To ask if you think some babies are more difficult than others, or is their behaviour caused by how you parent them?

(97 Posts)
Aracha Sat 26-Mar-16 08:21:10

My 6-month-old wakes every 2-3hours all night. During the day he is clingy. He will entertain himself for 5-10mins with a toy or play in jumparoo for 20mins if I'm nearby. It's not stranger anxiety as he's happy to be held by other people and is very interactive.

He seems to cry and grizzle more than friends' babies. Their babies also sleep for 5-6hour stretches. He is always wriggling and kicking and rarely keeps still when awake.

Have I caused this behaviour?
I used to carry him in sling all the time, even indoors. I don't like leaving him to cry so I pick him up when he grizzles and feed to sleep when he wakes in night. He used to have colic and reflux but this cleared up by 4months.

SquinkiesRule Sat 26-Mar-16 08:23:24

No my two boys were nothing alike as babies, I didn't parent any differently, I even fed them the same way. It's personality. Now they are grown they are still very different personalities.

SaucyJack Sat 26-Mar-16 08:25:53

No, all babies have different personalities- same as grown-ups.

It's something you can see very clearly when you have more than one DC (I have 3).

Hairyfecker Sat 26-Mar-16 08:26:29

You are responding to his behaviour, not causing it.
Your friends babies will have their moments - they may be much more difficult as toddlers, for example! You're doing fine.

gemdrop84 Sat 26-Mar-16 08:27:40

My two are nothing alike in terms of how they were as babies, personalities, likes/dislikes, temperament and so on. Its got nothing to do with how we parent, we've stuck to the same method for both!! My Ds sounds very similar to yours op, he was a very unhappy crying baby with reflux/colic, it stopped at 13 months when he learned to walk and he is now the happiest little toddler. Everyone comments on how smiley/happy he is. Compare that to our dd who slept through from a young age and was (still is) very laid back!

SprogletsMum Sat 26-Mar-16 08:27:50

Some babies are definitely more grumpy than others.
Dd2 is a seriously grumpy baby. She cried more or less all the time until she was 12 months and even now at 17 months she's still blooming hard work.
She's my third so I know what I'm doing, she was breastfed and held whenever she wants to be, she has a dummy. My bigger 2 dc are at school so she has undivided attention mon-fri in term time. We cosleep. I've only just been able to start leaving her for short amounts of time, she'll scream so hard she has nosebleeds if I try to leave sometimes.
Its just her and her personality. I know it's nothing I've done and I know that eventually she'll either outgrow it or move out, either way I won't have to live with it anymore. grin

nutbrownhare15 Sat 26-Mar-16 08:29:52

My baby was similar at that age. Now 8 months she is pretty happy on the floor as long as she has interesting toys to play with for 20-30 mins as she is so busy crawling around. She was waking every 2-3 hours for a feed until I bought a sleepyhead 3 days ago. Now it's more like every 3-4.5. All babies are different. I watched a video recently from Swansea uni which looked at 100s of babies aged 6-12 months. 20 % slept through, the rest were waking at night. It's east to be smug when you've got a sleeping baby (not that I do!) but I honestly think it is temperament of each individual child. It sounds like you are doinga great job now meeting his needs. This will pay dividends when he is older as he will be much more secure and able to be happy in life.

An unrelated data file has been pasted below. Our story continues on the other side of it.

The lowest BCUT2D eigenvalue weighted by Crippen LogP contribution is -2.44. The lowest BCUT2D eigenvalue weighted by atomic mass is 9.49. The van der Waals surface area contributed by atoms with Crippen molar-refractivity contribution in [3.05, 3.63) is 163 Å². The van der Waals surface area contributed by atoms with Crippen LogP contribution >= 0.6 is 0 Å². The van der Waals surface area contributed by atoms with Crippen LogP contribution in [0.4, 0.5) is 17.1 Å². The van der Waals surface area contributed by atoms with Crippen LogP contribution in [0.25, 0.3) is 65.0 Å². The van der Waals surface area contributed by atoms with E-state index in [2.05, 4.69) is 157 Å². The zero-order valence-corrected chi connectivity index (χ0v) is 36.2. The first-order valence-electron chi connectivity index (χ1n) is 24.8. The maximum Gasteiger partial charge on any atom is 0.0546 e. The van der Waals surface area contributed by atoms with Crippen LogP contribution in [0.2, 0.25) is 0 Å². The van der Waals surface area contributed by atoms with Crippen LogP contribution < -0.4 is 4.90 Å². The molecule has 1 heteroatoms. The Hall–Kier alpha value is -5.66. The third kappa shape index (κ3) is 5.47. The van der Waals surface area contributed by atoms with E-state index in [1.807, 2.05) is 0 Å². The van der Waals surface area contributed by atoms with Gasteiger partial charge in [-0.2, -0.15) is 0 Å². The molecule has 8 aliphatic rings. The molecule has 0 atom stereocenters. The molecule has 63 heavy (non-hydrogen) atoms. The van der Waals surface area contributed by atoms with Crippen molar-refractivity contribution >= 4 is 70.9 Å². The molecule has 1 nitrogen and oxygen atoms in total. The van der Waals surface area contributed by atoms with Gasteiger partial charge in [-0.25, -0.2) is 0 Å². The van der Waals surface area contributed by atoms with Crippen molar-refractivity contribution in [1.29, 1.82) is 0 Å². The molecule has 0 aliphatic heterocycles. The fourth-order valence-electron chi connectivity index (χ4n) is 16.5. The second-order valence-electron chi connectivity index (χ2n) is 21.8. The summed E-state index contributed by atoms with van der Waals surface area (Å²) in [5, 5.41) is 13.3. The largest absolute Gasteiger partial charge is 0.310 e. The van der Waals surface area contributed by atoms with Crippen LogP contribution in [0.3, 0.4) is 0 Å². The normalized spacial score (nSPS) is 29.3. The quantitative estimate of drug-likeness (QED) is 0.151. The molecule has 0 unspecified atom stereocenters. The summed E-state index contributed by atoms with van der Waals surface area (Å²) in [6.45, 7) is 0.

bushtailadventures Sat 26-Mar-16 08:30:45

I have had 4 babies, every one of them different, although I'm pretty sure my parenting stayed the same smile

You aren't causing his behaviour, just responding to it, as all parents should. IMO it's much better to pick him up or play with him instead of leaving him whinge anyway.

cosmickitten Sat 26-Mar-16 08:32:04

My son has always woken a lot and slept less than the 'norm' he is very active and generally sunny natured. As a baby he hated being put down.

At nearly 2 he still wakes once a night but settles in a few minutes. He plays happily alone for 15-20 min. However if he is ill upset etc his sleep just goes haywire.

I found managing so hard and felt I done something wrong. I found the information from the Durham infant sleep institue helpful.

www.isisonline.org.uk/how_babies_sleep/normal_sleep_development/

TimeToMuskUp Sat 26-Mar-16 08:33:56

My two are 5 years apart and are as different as children can be. I don't think it's parenting at all; they just have their little quirks and their individual natures, and there's not a great deal you can do to change those.

DS1 was a textbook baby; slept when I hoped he would, fed when I hoped he would, everything was grand. He was an utter bellend toddler though. Swings and roundabouts. DS2 was a crazy newborn believing that sleep was for the meek. It took us 4 years to teach him to sleep like a human. He's still prone to marching in at 3am dressed as Thor and shouting "Charlotte, lets have no more of the sleep". It's nature. You learn to just shrug and not compare them after a while. Your friends babies will probably drive them mad at times too.

SimonLeBonOnAndOn Sat 26-Mar-16 08:34:37

Luck of the draw, I'm afraid!

If yours is a more demanding baby, try not to stress over it.
I read that active, non sleepers are more intelligent / inquisitive babies.
Or that's what I used to tell myself at my 5.30am starts to the day.

MaisieDotes Sat 26-Mar-16 08:35:17

No, you haven't caused it. Babies are not blank slates, they come with their own personalities and tendencies.

Are you ok with the night wakings etc for the time being or do you want to change things?

BarbarianMum Sat 26-Mar-16 08:35:33

I'd say it's about 90-95% personality. I did only discover that whimpering babies with sometimes self-settle with ds2 because I picked up ds1 at the first possible sign of distress. So part of ds2 being easier was down to me.